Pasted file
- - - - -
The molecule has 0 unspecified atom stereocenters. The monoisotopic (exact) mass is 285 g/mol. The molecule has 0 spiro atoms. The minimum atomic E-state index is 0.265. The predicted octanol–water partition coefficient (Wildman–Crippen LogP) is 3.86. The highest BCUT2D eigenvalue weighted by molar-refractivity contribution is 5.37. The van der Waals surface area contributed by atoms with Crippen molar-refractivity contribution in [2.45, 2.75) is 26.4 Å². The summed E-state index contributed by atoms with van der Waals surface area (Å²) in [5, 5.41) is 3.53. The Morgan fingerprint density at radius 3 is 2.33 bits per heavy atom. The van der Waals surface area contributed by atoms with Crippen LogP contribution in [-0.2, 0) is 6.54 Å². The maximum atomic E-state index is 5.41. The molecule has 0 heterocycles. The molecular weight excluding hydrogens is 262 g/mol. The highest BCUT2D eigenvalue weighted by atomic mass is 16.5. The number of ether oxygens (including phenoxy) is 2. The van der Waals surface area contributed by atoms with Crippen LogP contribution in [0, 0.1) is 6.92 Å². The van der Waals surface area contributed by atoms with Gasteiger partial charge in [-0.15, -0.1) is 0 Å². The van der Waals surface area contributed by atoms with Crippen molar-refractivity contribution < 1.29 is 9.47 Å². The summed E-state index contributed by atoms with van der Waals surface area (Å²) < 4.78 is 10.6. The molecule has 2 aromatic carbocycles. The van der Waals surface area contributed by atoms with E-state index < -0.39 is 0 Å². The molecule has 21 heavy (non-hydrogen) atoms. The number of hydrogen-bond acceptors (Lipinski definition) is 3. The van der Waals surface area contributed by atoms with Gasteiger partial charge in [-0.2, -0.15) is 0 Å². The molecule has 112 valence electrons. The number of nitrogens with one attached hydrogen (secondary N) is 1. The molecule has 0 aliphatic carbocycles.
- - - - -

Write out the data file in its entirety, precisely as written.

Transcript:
The molecule has 0 unspecified atom stereocenters. The monoisotopic (exact) mass is 285 g/mol. The molecule has 0 spiro atoms. The minimum atomic E-state index is 0.265. The predicted octanol–water partition coefficient (Wildman–Crippen LogP) is 3.86. The highest BCUT2D eigenvalue weighted by molar-refractivity contribution is 5.37. The van der Waals surface area contributed by atoms with Crippen molar-refractivity contribution in [2.45, 2.75) is 26.4 Å². The summed E-state index contributed by atoms with van der Waals surface area (Å²) in [5, 5.41) is 3.53. The Morgan fingerprint density at radius 3 is 2.33 bits per heavy atom. The van der Waals surface area contributed by atoms with Crippen LogP contribution in [-0.2, 0) is 6.54 Å². The maximum atomic E-state index is 5.41. The molecule has 0 heterocycles. The molecular weight excluding hydrogens is 262 g/mol. The highest BCUT2D eigenvalue weighted by atomic mass is 16.5. The number of ether oxygens (including phenoxy) is 2. The van der Waals surface area contributed by atoms with Crippen LogP contribution in [0, 0.1) is 6.92 Å². The van der Waals surface area contributed by atoms with Gasteiger partial charge in [-0.15, -0.1) is 0 Å². The van der Waals surface area contributed by atoms with Crippen molar-refractivity contribution < 1.29 is 9.47 Å². The summed E-state index contributed by atoms with van der Waals surface area (Å²) < 4.78 is 10.6. The molecule has 2 aromatic carbocycles. The van der Waals surface area contributed by atoms with E-state index < -0.39 is 0 Å². The molecule has 21 heavy (non-hydrogen) atoms. The number of hydrogen-bond acceptors (Lipinski definition) is 3. The van der Waals surface area contributed by atoms with Gasteiger partial charge in [-0.2, -0.15) is 0 Å². The molecule has 112 valence electrons. The number of nitrogens with one attached hydrogen (secondary N) is 1. The molecule has 0 aliphatic carbocycles.